the right instructions.

Wendell Berry once said, “You mustn’t wish for another life. You mustn’t want to be somebody else. What you must do is this: ‘Rejoice evermore. Pray without ceasing. In everything give thanks.’ I am not all the way capable of so much. But those are the right instructions.”

I don’t know about you, but there are some days that I just love where I’m at and what I’m doing. The moments seem light and joyful, and I feel perfectly placed in my life.

And there are days I don’t.

I can blame it on a lot of things: the news. My lists. The worries on my shoulders. Grief. Extra fighting from the kids. Exchanged sarcasm. The toddler climbing into bed because a storm ignited her fears… making us all restless. And squished. And sleep deprived.

But the fact of the matter is: the biggest hinderance to my own happiness is my disconnect to the command to give thanks.

You know the verse, “I can do all things through Christ who gives me strength.” We just like to slap those words on anything tricky that we need some extra diligence for… but what, specifically, is it referring to? Paul is referring to being content— in every circumstance. He says that he has learned to do it, no matter what. How? He can do it “through Christ,” who gave him strength *to give this thanks.*

What do you need to give thanks for? What gives your heart pause, just thinking about hoisting it to heaven with gratitude on your lips? I can think of a few things that I feel are just too hard, too sad, too hurtful for me to be thankful for… but fortunately, we don’t have to do it alone. We have a Helper to lift our offering high, and intercede with perfect words we have an impossible time finding.

Christ.

He will give us strength.

Strength enough to offer gratitude…

and in the doing, we are placed in the perfect position to receive His grace.

And isn’t that something we can be oh so thankful for? 💛

embracing grace in the grind.

For those of you who grow weary in well-doing sometimes– or easily get overwhelmed with the task of doing tasks without seeing the list grow smaller… this is a reminder:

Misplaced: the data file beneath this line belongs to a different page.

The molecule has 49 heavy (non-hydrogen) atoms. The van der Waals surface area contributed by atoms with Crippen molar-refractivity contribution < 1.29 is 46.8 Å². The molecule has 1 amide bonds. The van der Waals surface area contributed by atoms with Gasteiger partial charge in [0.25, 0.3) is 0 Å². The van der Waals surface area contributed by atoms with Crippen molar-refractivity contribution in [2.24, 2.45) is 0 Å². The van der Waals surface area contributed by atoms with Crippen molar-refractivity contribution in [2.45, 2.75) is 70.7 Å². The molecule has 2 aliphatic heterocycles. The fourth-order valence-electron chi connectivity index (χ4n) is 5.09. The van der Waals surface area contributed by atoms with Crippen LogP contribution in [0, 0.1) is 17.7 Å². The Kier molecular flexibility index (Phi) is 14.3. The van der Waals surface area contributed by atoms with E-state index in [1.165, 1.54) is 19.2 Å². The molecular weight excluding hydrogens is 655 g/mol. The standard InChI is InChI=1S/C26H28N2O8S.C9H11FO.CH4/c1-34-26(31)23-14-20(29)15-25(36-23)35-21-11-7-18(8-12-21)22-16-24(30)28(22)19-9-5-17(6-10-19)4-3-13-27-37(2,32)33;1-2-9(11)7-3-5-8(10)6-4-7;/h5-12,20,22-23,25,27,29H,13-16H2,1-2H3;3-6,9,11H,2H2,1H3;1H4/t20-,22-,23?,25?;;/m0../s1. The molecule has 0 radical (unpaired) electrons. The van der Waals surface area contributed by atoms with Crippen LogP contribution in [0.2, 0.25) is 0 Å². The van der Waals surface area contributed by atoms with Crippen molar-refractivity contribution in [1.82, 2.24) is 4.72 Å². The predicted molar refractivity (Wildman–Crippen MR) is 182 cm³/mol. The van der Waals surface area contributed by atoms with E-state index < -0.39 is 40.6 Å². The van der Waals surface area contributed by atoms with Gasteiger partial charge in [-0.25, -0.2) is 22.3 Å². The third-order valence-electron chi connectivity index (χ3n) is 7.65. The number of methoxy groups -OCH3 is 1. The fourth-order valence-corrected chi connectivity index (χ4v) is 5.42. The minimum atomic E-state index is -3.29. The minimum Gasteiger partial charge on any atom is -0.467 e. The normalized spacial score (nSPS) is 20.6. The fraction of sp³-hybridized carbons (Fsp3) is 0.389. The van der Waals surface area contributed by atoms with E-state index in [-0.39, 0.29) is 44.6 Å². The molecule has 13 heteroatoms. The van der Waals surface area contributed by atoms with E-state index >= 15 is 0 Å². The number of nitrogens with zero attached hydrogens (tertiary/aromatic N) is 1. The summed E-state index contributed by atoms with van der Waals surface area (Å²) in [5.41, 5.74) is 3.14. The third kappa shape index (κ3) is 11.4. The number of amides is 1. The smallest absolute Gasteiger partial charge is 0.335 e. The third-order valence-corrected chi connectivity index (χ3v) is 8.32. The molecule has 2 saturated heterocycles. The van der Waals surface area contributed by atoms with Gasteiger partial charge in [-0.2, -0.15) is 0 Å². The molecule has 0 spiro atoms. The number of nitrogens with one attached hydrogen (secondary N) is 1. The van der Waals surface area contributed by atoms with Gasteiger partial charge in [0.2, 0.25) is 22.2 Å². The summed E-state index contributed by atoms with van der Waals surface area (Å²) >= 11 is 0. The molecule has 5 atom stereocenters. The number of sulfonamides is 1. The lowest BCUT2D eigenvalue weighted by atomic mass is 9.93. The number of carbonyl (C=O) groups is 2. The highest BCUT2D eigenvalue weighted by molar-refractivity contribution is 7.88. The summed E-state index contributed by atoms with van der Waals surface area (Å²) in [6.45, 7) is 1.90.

It’s okay to let things go sometimes.

If there are certain things that you can’t *stand* being messy– as in, it wears on your mental or physical well-being– then by all means, keep doing those things. But others? It might just be okay to give them… space.

This quotation by Emily P. Freeman is talking about spiritual practices, but I’m going to apply it to the here and now…

“It’s not about what items on a [cleaning] checklist that we need to check off. In fact, if a [task] is causing you to experience shame, anxiety, tension, or overwhelm, I’d say that’s a practice you don’t need to be doing right now. It doesn’t mean the practice itself is bad or that you’ll never engage with it again, but anxiety in a practice is your body trying to tell you something. It could be an arrow to a wound. It may also be, and often is evidence of a season of growth or change, even though it probably doesn’t feel that way, but that could be what it is…

There is a true narrative and that is the stunning and relentless love God has for you. If a practice runs counter to that narrative, take a pause, take a break, take a breath and find a practice that reminds you of the love of God instead.”

For me, this means I can’t ignore my kitchen forever (nor do I want to)… but it does mean that it is better for me to ignore it until my soul is restored and I can clean it in a healthier space, instead of one of shame (“if you don’t clean this right away, you are lazy”) or anxiety (“I don’t want it to be a mess in case someone stops by”) or overwhelm (when I look around and let simple kitchen clutter upset me in ways that it shouldn’t). THAT is a sign: if the kitchen overwhelms me, that is because I am already overwhelmed, and I need to sit and deal with that before the dishes.